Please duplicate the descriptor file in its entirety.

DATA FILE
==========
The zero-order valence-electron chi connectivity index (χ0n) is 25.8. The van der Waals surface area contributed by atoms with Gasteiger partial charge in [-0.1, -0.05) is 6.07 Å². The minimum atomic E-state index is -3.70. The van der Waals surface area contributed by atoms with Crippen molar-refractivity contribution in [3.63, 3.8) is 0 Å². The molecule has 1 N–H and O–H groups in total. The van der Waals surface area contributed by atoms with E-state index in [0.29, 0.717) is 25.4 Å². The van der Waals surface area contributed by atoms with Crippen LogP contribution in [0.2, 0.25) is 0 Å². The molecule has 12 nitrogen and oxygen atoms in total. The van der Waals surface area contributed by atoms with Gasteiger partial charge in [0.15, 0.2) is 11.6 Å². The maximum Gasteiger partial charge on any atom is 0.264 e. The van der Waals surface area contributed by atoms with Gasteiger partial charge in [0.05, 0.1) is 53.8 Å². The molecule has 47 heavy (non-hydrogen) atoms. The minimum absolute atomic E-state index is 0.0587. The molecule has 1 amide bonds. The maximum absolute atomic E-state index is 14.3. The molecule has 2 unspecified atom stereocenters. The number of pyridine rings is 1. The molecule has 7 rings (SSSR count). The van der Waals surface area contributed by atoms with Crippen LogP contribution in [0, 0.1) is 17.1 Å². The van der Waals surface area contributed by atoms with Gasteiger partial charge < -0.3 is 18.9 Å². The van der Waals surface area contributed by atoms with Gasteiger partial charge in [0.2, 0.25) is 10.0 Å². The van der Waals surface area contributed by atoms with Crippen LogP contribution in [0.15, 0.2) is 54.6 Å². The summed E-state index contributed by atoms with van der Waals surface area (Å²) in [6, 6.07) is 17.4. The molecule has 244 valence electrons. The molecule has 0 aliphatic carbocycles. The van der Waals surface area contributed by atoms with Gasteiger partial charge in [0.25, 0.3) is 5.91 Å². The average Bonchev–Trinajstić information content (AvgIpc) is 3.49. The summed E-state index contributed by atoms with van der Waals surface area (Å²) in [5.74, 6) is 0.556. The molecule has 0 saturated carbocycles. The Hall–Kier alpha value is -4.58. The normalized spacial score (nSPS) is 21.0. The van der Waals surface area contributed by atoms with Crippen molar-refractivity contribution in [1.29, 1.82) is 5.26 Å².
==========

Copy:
The zero-order valence-electron chi connectivity index (χ0n) is 25.8. The van der Waals surface area contributed by atoms with Gasteiger partial charge in [-0.1, -0.05) is 6.07 Å². The minimum atomic E-state index is -3.70. The van der Waals surface area contributed by atoms with Crippen molar-refractivity contribution in [3.63, 3.8) is 0 Å². The molecule has 1 N–H and O–H groups in total. The van der Waals surface area contributed by atoms with E-state index in [0.29, 0.717) is 25.4 Å². The van der Waals surface area contributed by atoms with Crippen LogP contribution in [0.2, 0.25) is 0 Å². The molecule has 12 nitrogen and oxygen atoms in total. The van der Waals surface area contributed by atoms with Gasteiger partial charge in [0.15, 0.2) is 11.6 Å². The maximum Gasteiger partial charge on any atom is 0.264 e. The van der Waals surface area contributed by atoms with Gasteiger partial charge in [0.05, 0.1) is 53.8 Å². The molecule has 47 heavy (non-hydrogen) atoms. The minimum absolute atomic E-state index is 0.0587. The molecule has 1 amide bonds. The maximum absolute atomic E-state index is 14.3. The molecule has 2 unspecified atom stereocenters. The number of pyridine rings is 1. The molecule has 7 rings (SSSR count). The van der Waals surface area contributed by atoms with Crippen LogP contribution in [0, 0.1) is 17.1 Å². The van der Waals surface area contributed by atoms with Gasteiger partial charge < -0.3 is 18.9 Å². The van der Waals surface area contributed by atoms with Gasteiger partial charge in [0.2, 0.25) is 10.0 Å². The van der Waals surface area contributed by atoms with Crippen LogP contribution in [0.15, 0.2) is 54.6 Å². The summed E-state index contributed by atoms with van der Waals surface area (Å²) in [6, 6.07) is 17.4. The molecule has 244 valence electrons. The molecule has 0 aliphatic carbocycles. The van der Waals surface area contributed by atoms with Gasteiger partial charge in [0.25, 0.3) is 5.91 Å². The average Bonchev–Trinajstić information content (AvgIpc) is 3.49. The summed E-state index contributed by atoms with van der Waals surface area (Å²) in [5.74, 6) is 0.556. The molecule has 0 saturated carbocycles. The Hall–Kier alpha value is -4.58. The normalized spacial score (nSPS) is 21.0. The van der Waals surface area contributed by atoms with Crippen molar-refractivity contribution in [1.29, 1.82) is 5.26 Å².